• Hearing Support -Speak with gradually louder volume until a comfortable level is reached and do not use a high-pitched voice.  Minimize background noise and frequently check hearing aides for battery power and cleanliness.
  • Cultural Competence -Those health care providers who are not native English speakers or who have accents will need to be especially aware of the effectiveness of their communication with residents.  Validating that the older adult has heard and understood the communication may be necessary.
  • Encouraging Function -Use communication to prompt residents and provide cues and reinforcement to encourage and improve functional independence.
  • Dementia -It is even more important to resist using elderspeak with patients who experience dementia; research shows older residents with dementia were more than twice as likely to resist or respond to care with aggression or displeasure than when staff used normal adult communication.  Keep in mind that residents with dementia have slowed processing speed and reduce working memory, so avoid excessively slow speech when communicating with them.  It may be necessary to repeat questions and statements and use paraphrasing.
  • Staff Training -Training and educational programs should include specific information on effective communication with older adults.  Periodic training sessions should be provided with new information on evidence-based communication developments.

Overall, health care providers need to be aware of the challenges older adults face in communicating and be cognizant of whether they are adding to the barriers of effective communication themselves.  Establishing interpersonal connections may be the first step toward more effective communication with residents, especially because providers should strive to improve the residents’ quality of life through person-centered care.

What challenges have you faced in communicating with residents in the senior living communities you serve in? Discuss in the comments below.

Image via Flickr by BisGovUK

Post by Angela Stringfellow

Love to Learn? Protect Yourself Against Dementia

According to a 2012 AARP membership survey, 87% of respondents reported they were extremely or very concerned about “staying mentally sharp.”  In fact, of the 10 areas listed as concerns in the survey, “staying mentally sharp” was the area of greatest concern, tied with “Medicare in the future.”

Julie Beck’s June 2014 article, “Study: An Intellectual Life Could Protect Against Dementia” in The Atlantic points to some hopeful news for aging Americans who are concerns about cognitive impairment.  The Mayo Clinic study, published in JAMA Neurology, supports the idea that staying mentally active could help stave off dementia.  According to Beck, “researchers found that ‘the protective effect of intellectual enrichment is primarily manifested as a relatively consistent higher cognitive performance over time” and “mental stimulation throughout a person’s life helped decrease the risk more than if they started cognitive activities in mid-life, but those with lower education levels benefitted more from mid and late life activity than those with higher education levels.”  And, Dr. Prashanthi Vemuri, assistant professor of radiology at the Mayo Clinic and lead author on the study, determined that the brain is more likely sharper than starting later, but it’s never to late to start.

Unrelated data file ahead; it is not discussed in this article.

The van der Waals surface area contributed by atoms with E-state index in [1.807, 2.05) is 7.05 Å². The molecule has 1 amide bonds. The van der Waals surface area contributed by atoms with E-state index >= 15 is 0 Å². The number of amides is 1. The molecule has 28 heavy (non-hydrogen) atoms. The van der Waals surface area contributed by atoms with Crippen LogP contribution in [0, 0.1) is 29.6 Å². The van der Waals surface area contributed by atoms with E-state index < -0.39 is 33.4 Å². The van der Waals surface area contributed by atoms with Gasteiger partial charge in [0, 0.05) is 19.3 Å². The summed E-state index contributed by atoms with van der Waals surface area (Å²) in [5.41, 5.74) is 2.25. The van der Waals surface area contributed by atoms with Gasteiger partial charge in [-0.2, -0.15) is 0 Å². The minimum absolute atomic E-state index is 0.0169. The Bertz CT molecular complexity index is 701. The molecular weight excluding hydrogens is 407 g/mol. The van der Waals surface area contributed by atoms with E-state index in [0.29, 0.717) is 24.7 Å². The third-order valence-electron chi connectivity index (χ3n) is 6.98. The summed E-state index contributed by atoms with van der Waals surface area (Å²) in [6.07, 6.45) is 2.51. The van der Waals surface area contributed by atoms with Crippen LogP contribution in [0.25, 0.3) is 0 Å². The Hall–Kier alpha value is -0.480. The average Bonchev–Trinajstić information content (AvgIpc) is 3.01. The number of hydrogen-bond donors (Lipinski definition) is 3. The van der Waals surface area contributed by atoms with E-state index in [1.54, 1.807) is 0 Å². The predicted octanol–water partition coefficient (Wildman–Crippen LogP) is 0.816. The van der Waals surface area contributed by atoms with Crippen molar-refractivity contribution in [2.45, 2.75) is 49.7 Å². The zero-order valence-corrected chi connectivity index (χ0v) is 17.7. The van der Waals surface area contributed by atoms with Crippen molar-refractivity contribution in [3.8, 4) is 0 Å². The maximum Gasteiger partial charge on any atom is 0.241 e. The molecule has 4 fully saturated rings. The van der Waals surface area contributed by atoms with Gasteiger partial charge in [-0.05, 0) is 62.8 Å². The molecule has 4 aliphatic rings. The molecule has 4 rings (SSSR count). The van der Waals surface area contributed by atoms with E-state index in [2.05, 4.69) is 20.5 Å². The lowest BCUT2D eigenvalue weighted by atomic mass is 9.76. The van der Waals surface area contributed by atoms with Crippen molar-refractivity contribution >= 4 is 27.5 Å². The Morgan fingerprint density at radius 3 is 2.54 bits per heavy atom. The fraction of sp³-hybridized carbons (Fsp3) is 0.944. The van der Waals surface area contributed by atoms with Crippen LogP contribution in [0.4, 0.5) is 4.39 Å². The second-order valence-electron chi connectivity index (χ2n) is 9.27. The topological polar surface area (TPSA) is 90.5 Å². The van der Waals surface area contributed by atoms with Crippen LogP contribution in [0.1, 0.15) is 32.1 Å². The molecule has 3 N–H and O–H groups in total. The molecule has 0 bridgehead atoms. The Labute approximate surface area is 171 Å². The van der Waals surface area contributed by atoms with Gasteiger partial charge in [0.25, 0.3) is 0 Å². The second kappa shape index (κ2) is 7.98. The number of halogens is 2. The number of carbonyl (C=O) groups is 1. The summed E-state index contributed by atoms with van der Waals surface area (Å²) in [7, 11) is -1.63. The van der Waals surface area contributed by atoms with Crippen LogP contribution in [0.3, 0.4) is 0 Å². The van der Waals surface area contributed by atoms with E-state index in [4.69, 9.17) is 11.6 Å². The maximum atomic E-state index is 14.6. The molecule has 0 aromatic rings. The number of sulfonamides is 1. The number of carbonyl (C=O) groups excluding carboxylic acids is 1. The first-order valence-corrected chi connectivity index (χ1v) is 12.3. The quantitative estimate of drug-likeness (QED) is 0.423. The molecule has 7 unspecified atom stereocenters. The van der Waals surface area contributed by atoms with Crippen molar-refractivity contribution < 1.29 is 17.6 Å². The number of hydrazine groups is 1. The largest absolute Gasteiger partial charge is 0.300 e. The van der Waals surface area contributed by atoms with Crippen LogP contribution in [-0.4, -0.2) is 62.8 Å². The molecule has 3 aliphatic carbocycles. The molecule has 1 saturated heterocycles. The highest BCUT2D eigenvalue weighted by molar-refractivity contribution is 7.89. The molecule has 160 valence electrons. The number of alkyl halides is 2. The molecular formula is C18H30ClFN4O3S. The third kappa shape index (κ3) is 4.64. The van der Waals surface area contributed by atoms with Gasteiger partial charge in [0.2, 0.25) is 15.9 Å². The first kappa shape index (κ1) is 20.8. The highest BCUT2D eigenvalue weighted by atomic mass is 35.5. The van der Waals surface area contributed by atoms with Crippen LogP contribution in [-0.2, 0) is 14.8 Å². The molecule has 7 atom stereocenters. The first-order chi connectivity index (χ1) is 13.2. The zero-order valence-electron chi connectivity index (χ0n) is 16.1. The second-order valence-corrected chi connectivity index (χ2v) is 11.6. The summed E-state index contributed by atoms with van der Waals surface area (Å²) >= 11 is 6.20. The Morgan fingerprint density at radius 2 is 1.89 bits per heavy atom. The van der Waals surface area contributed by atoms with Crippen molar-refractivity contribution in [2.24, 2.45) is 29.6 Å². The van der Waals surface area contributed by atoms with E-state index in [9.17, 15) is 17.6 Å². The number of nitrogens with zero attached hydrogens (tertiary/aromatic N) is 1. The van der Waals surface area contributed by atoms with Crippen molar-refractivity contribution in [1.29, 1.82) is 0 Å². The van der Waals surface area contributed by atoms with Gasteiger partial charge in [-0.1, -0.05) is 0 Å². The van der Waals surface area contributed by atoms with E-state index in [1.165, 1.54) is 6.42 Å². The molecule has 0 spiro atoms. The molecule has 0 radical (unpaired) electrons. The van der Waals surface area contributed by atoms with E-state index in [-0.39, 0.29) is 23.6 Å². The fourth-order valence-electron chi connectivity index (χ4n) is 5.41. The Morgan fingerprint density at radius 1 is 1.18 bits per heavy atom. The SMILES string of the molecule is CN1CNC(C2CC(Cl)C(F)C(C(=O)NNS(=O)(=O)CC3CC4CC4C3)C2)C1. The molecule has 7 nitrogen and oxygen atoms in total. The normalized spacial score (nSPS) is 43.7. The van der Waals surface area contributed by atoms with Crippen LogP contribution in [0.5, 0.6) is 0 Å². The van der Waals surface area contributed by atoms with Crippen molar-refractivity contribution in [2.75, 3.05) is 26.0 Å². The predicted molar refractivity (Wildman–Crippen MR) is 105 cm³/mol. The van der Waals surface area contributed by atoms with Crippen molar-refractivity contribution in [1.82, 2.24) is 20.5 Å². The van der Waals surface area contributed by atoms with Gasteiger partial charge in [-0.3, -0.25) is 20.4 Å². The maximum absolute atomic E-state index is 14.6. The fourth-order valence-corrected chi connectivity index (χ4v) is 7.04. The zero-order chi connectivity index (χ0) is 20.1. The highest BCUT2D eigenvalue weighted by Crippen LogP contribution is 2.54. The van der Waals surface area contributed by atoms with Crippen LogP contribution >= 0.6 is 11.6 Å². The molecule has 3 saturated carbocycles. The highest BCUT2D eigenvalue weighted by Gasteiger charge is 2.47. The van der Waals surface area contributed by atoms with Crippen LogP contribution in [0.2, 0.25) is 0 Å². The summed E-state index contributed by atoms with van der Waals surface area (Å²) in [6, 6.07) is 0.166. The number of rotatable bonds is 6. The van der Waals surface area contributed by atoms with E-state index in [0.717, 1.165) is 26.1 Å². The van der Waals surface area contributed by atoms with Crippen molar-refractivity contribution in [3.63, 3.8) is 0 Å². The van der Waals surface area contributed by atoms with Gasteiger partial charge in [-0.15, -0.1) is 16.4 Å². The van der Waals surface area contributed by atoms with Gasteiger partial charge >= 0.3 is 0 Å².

Protect Yourself Against Dementia with Brain Games

So, if staying mentally active can help protect yourself against dementia, what are some things you can do now?  Various organizations have compiled ideas, information, and resources for mental activities and brain health.

Alzheimer’s Association

  • Start with a small change, like a daily walk
  • Stay curious and involved – commit to lifelong learning
  • Read and write
  • Work on crosswords or other puzzles
  • Attend lectures and plays
  • Enroll in courses at a local adult education center, community college, or other community group
  • Play games
  • Garden
  • Try memory exercises

AARP Brain Health Center

Harvard Medical School

  • Keep learning
  • Use all your sense
  • Believe in yourself
  • Prioritize your brain use
  • Repeat what you want to know
  • Space it out – re-study the essentials after increasingly longer periods of time

 Healthline

  • Learn something new
  • Speak in tongues – learn a second language
  • Read
  • Play chess
  • Try computer games
  • Work on (old-fashioned) puzzles
  • Get together with friends and take part in clubs
    • Card clubs
    • Chess clubs
    • Sewing/quilting circles
    • Volunteer

Prevention.com

  • Play checkers
  • Read a newspaper or book for an hour
  • Write a letter
  • Do at least two mentally-stimulating activities a day
  • Play a mentally challenging game every day for several weeks

Additional Web Resources:

What do you do to keep your mind sharp? Share with us in the comments below!

Image via Flickr by O. Taillon

Post by Angela Stringfellow

Dispelling the Confusion Between 55+ Communities and Independent Living

An active husband and wife senior coupleAs part of our mission to help families find senior living options that fit their loved ones’ needs, SeniorHomes.com offers a free Care Advisor service. On any given day, our Care Advisors assist over 400 seniors and families to find housing and care options that meet their needs and fit their budget.